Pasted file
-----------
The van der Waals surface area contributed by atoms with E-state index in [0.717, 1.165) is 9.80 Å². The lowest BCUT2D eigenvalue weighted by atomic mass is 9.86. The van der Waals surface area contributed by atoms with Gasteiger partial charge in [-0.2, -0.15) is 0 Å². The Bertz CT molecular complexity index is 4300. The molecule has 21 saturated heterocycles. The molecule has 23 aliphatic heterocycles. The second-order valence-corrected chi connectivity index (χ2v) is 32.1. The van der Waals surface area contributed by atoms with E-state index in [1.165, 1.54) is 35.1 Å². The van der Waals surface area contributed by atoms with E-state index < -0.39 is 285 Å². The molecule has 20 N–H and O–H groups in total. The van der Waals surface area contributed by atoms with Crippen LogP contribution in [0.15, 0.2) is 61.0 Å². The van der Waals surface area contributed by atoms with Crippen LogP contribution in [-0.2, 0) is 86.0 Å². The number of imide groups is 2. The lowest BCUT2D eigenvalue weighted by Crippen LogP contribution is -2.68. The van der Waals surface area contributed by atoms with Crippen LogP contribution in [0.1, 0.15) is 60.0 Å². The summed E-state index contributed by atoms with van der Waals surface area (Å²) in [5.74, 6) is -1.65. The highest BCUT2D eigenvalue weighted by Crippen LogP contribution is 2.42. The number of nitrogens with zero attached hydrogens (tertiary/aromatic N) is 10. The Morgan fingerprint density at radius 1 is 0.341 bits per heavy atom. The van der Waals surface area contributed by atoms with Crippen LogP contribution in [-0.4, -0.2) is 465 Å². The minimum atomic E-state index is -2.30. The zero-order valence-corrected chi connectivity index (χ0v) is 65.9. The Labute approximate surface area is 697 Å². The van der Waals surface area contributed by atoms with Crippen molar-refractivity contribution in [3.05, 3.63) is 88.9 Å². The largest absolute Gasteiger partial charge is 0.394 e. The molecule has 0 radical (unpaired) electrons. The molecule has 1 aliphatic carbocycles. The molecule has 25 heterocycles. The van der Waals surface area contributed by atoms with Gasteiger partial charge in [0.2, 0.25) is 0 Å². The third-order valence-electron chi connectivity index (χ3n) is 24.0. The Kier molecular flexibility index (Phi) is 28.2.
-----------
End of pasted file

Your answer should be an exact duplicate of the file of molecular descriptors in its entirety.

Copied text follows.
The van der Waals surface area contributed by atoms with E-state index in [0.717, 1.165) is 9.80 Å². The lowest BCUT2D eigenvalue weighted by atomic mass is 9.86. The van der Waals surface area contributed by atoms with Gasteiger partial charge in [-0.2, -0.15) is 0 Å². The Bertz CT molecular complexity index is 4300. The molecule has 21 saturated heterocycles. The molecule has 23 aliphatic heterocycles. The second-order valence-corrected chi connectivity index (χ2v) is 32.1. The van der Waals surface area contributed by atoms with E-state index in [1.165, 1.54) is 35.1 Å². The van der Waals surface area contributed by atoms with E-state index < -0.39 is 285 Å². The molecule has 20 N–H and O–H groups in total. The van der Waals surface area contributed by atoms with Crippen LogP contribution in [0.15, 0.2) is 61.0 Å². The van der Waals surface area contributed by atoms with Crippen LogP contribution in [-0.2, 0) is 86.0 Å². The number of imide groups is 2. The lowest BCUT2D eigenvalue weighted by Crippen LogP contribution is -2.68. The van der Waals surface area contributed by atoms with Crippen LogP contribution in [0.1, 0.15) is 60.0 Å². The summed E-state index contributed by atoms with van der Waals surface area (Å²) in [5.74, 6) is -1.65. The highest BCUT2D eigenvalue weighted by Crippen LogP contribution is 2.42. The number of nitrogens with zero attached hydrogens (tertiary/aromatic N) is 10. The Morgan fingerprint density at radius 1 is 0.341 bits per heavy atom. The van der Waals surface area contributed by atoms with Crippen LogP contribution in [-0.4, -0.2) is 465 Å². The minimum atomic E-state index is -2.30. The zero-order valence-corrected chi connectivity index (χ0v) is 65.9. The Labute approximate surface area is 697 Å². The van der Waals surface area contributed by atoms with Crippen molar-refractivity contribution in [3.05, 3.63) is 88.9 Å². The largest absolute Gasteiger partial charge is 0.394 e. The molecule has 0 radical (unpaired) electrons. The molecule has 1 aliphatic carbocycles. The molecule has 25 heterocycles. The van der Waals surface area contributed by atoms with Gasteiger partial charge in [0.2, 0.25) is 0 Å². The third-order valence-electron chi connectivity index (χ3n) is 24.0. The Kier molecular flexibility index (Phi) is 28.2.